The affirmation that present-day society is living in the civilisation of information and communication technologies is not new. Because of this new civilisation, humankind is, in a sense, living in different way in every aspect of life.
Although it is not completely true that society has experimented unprecedental changes, the last twenty years can be regarded as the time when a series of thoughts has been put into practice, thoughts perhaps developed in previous decades.
Considered globally, the history of humankind has developed three great civilisations, dominated and characterised by one technology and different social problems, exploitations, human values, professional and social struggles and ways of considering, approaching and producing information and knowledge.
These three great civilisations are the following: the civilisation of agriculture, the longest; the civilisation on industry, the most socially concerned and the civilisation of information and communication technologies, which is not that of knowledge since the latter is more ideal and pretended while the former is more available and refers only to what has to do with information by itself.
Leaving aside the first two civilisations, within the information technologies, the working object is modelled with an additional element: information itself, an element which, for many, is the centre of a series of justifications in which other elements seem to be forgotten to a certain extent.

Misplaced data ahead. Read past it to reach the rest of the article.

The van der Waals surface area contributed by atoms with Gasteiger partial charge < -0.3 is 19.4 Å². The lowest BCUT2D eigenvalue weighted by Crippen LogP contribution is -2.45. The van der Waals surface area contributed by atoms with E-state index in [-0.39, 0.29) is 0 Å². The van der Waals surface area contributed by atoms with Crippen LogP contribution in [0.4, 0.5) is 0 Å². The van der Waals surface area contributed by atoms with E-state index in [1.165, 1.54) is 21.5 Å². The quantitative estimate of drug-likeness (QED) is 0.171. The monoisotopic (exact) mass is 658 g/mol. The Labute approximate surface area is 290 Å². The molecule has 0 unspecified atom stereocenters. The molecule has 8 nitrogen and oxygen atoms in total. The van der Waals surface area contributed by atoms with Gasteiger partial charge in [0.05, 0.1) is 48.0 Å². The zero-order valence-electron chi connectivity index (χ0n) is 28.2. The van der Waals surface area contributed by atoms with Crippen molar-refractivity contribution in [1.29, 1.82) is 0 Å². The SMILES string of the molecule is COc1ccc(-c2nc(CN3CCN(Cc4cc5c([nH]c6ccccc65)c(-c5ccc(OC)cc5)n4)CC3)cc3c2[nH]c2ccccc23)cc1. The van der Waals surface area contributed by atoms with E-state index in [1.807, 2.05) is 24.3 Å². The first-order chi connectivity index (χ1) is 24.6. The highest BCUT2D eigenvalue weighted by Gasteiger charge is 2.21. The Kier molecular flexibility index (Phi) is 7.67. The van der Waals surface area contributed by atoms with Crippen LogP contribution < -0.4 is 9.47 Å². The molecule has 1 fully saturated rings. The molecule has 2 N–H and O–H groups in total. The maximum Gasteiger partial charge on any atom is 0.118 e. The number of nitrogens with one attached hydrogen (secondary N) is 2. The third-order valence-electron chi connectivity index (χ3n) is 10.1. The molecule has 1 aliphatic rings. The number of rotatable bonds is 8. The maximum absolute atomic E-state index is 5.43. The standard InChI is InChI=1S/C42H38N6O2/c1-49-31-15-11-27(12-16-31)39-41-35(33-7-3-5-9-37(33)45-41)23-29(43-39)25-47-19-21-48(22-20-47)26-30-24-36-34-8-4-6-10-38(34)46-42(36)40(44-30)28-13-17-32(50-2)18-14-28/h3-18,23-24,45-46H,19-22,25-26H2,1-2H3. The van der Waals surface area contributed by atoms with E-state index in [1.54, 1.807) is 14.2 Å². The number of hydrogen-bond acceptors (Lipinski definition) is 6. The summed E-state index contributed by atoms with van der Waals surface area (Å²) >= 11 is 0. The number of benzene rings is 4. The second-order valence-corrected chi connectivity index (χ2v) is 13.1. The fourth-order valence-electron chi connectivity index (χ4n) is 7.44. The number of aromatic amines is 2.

On the side of knowledge, the specialised knowledge for the identification and resolution of problems is what is most demanded. Since the production of knowledge is not a global phenomenon, knowledge companies are obliged to have access to the global intelligence and the new key for the techno-economical paradigm is based more and more in the information technologies, perhaps, newer and newer every time.
Every aspect of the cultural, economical, personal and social life has been affected by the apparition of these new ways of understanding life through incessant flows of information, through new pretended knowledge itineraries and without lessening the importance of the new ways of tackling information knowledge and its problems. In this sense, the way the curriculum is understood has been also altered, just at the moment when new ways of connecting information, creating and developing the school curriculum at the service of how the world is understood nowadays, is beginning to be accepted.
But we are really in the beginning!